A welcome at Split Airport followed by a half an hour’s drive to Radisson Blu Resort, a 4 star hotel situated just a few steps away from the beach and only three kilometers from the town center. For the first day in Split we recommend a stroll towards the Riva, an impressive and bustling waterfront with the beautiful palm tree promenade full of friendly restaurants and cafés. As the most popular and most important public place in Split, the Riva offers both a lively communal entertainment and a relaxing atmosphere of the serene Adriatic Sea with the many ships sailing by. After some mandatory chilling that the local people call “fjaka” (a phlegmatic respite from the pace of everyday life, considered a state in between times), one is bound to go behind the town walls and turn to the historic center of Split, a UNESCO World Heritage Site of inspiring beauty and immense cultural value. A cozy atmosphere of rambling through the network of narrow meandering streets surrounding Diocletian’s Palace (305 AD), one of the best preserved monuments of Roman architecture in the world (and one of the fictional sites of the tremendously popular Game of Thrones), takes you back to the ancient times of the city of Spalatum and the Empire at its peak. For the first evening in the city we recommend a stroll down Marmont Street, a shopping hub and arguably the most beautiful street in Split (named after Napoleon’s marshal Marmont, who is largely responsible for the urbanization of Dalmatian cities), and a cozy dinner in one of Split’s renowned restaurants and taverns (Bajamonti Restaurant, Adriana Restaurant, Central Café and Restaurant, Marul Tavern or Favola Tavern).
A breakfast at the hotel followed by a guided tour through the 1700 years of Split’s history art and architecture, including the accessible areas inside Diocletian’s Palace (including the cellars) and around the Cathedral of Saint Domnius (the 7th century monument and the oldest Catholic cathedral in the world that remains in use in its original structure), the Peristyle, the Statue of Gregory of Nin, the Golden Gate, the Vestibul, the Riva, the City Clock (uniquely with 24 instead of 12 digits) etc. Diocletian’s Palace still holds the bones of Saint Domnius, a 3rd-century Bishop of Salona and the patron of the city, who was beheaded by Diocletian in 304 AD and whose relics were later moved to the cathedral built inside the palace in their final twist of fate. For personal leisure activities we recommend visits to the lively local markets, as well as Matejuška Port and the adjoining residential area of Veli Varoš, where you can feel the true spirit of the city and enjoy some Dalmatian culinary delights in one of many casual restaurants and taverns in the vicinity. Also one should visit the district of Bačvice (with the liveliest of the town’s beaches and a lovely cove) and some accessible museums like Croatian Maritime Museum or Split’s House of Sports, which pays a tribute to famous Split’s athletes (like Goran Ivanišević, Toni Kukoč, Ratko Rudić and many others).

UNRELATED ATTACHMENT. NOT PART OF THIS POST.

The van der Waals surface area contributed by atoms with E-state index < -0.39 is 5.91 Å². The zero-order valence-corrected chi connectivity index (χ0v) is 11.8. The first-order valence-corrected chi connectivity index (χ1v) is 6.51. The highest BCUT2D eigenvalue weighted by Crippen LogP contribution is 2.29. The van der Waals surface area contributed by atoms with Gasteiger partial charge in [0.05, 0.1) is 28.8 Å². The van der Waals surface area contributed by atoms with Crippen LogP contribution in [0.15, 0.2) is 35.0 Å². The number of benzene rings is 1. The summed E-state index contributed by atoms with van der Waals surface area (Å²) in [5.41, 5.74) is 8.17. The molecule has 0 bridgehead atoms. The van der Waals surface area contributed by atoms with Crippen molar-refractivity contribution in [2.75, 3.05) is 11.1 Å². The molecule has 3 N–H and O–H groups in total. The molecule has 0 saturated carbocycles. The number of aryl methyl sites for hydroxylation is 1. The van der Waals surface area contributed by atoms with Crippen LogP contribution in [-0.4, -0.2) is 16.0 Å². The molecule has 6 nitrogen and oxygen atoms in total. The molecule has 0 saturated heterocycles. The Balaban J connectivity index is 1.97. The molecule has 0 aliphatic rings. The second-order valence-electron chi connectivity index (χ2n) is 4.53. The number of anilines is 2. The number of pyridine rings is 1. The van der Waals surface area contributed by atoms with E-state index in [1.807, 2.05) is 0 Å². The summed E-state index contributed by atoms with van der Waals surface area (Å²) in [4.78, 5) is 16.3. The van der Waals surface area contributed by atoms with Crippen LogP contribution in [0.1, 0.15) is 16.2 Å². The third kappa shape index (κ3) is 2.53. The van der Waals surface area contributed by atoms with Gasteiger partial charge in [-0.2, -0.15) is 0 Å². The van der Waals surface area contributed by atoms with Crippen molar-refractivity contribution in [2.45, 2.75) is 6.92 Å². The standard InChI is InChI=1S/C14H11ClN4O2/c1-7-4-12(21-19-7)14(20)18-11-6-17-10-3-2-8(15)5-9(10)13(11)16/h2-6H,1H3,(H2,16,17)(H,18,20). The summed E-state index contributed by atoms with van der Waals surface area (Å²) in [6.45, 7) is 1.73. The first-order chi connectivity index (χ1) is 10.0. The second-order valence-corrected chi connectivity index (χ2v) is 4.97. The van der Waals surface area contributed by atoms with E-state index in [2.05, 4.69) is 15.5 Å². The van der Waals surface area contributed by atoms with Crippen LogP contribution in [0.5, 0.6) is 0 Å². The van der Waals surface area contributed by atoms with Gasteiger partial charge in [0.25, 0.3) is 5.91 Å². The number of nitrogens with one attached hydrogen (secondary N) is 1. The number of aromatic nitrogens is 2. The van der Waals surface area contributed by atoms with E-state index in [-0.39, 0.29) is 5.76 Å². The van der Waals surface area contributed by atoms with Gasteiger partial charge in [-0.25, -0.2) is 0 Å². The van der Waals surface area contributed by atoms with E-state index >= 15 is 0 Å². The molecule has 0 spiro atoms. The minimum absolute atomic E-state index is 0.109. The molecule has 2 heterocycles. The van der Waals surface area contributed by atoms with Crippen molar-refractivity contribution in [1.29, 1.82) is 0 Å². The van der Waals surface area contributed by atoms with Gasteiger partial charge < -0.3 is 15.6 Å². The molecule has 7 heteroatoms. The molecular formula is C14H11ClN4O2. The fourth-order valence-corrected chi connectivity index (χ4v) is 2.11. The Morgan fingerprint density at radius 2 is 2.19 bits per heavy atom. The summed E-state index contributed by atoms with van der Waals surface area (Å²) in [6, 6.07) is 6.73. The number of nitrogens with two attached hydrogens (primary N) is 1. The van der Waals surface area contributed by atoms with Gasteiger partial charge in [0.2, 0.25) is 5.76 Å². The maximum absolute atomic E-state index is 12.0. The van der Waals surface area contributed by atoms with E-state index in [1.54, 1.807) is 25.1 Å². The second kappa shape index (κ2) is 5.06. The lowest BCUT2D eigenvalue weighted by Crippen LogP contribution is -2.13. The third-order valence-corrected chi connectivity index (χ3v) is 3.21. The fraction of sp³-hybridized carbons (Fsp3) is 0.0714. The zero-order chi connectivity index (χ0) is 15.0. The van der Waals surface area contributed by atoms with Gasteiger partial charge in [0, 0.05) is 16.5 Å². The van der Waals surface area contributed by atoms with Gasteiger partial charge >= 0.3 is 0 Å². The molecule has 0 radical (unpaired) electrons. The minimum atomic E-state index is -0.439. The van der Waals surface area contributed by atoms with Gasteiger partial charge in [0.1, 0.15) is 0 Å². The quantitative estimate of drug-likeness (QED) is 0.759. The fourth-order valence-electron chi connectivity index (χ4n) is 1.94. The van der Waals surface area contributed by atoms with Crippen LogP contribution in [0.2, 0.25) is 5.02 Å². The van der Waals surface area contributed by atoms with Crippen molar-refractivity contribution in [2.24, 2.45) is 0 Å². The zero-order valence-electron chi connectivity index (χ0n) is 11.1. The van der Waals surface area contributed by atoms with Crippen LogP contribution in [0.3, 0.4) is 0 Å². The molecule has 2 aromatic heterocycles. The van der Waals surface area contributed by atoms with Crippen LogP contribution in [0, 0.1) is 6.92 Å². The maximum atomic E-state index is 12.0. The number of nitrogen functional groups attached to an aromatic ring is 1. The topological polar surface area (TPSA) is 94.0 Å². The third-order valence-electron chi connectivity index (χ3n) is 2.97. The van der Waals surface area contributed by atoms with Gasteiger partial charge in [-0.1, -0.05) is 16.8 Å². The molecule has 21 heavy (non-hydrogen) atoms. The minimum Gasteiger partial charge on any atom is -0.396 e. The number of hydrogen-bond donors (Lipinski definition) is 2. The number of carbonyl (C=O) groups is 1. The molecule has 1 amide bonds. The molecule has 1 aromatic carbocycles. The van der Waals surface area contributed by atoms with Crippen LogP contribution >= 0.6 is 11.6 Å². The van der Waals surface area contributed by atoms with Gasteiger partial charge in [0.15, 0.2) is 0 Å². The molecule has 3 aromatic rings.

A breakfast at the hotel followed by a short drive to the town of Solin, located in the vicinity of ancient Salona, once the capital of the Roman province of Dalmatia and the birthplace of Roman Emperor Diocletian, who spent the remaining years of his life there in peaceful retirement (the first in the history of the empire). A guided tour of the areas around the Manastirine Christian cemetery, the Tusculum Museum, the charming scenery of Our Lady’s Isle (with the oldest Marian shrine in Croatia dating more than 1000 years ago) and the 18th century Gašpina Watermill. For gastronomic pleasures of distinctive identity we recommend some trout alla Jadro, Queen Jelena’s stake, grilled eels or Diocletian’s pancakes, and some Dalmatian wines like Postup and Faros. A half an hour’s drive to Trogir (often called a monument town), a UNESCO World Heritage Site with a remarkably continuous urban tradition dating back 2300 years and the best-preserved Romanesque-Gothic complex in all of Central Europe. A guided tour of the areas around Saint Lawrence’s Cathedral from the 13th century (with a masterpiece portal of Master Radovan), the Kamerlengo Fortress and the Tower of Saint Marc, with a stroll through the historical city core of some 10 churches and numerous buildings from 13th century. For gastronomic pleasures of distinctive identity we recommend two local dishes, pašticada (a stewed beef dish cooked in special sauce) and rafioli (a thin crescent-shaped pastries filled with ground almonds and other condiments), and some Dalmatian wines like Pošip and Babić. A half an hour’s drive to the hotel followed by personal leisure activities.
A breakfast at the hotel followed by an hour’s drive to Krka National Park, a vast and mostly unaltered area of exceptional natural value (and one of the fictional sites of the tremendously popular Game of Thrones), with seven travertine waterfalls, about 40 caves and exceptionally rich and varied flora and fauna (860 indigenous species and subspecies of plants and various endemic animal species). The accessible parts of the park include Lozovac entrance, Burnum (33 BC) Roman archeological site, Skradin Buk Waterfalls and Brljan Waterfalls’ lookout. An hour’s drive to the hotel followed by personal leisure activities, for which we recommend a casual stroll around the town squares (Republic Square, People’s Square and Radić Brothers Square, respectively called Prokurative, Pjaca and Fruit Square by the local people), or some vibrant musical experience in one of Split’s accessible rock and dance clubs (like Vanilla or Clo Bar), where you can feel dynamic and energetic nature of the city.
A breakfast at the hotel followed by a half an hour’s farewell drive to Split Airport.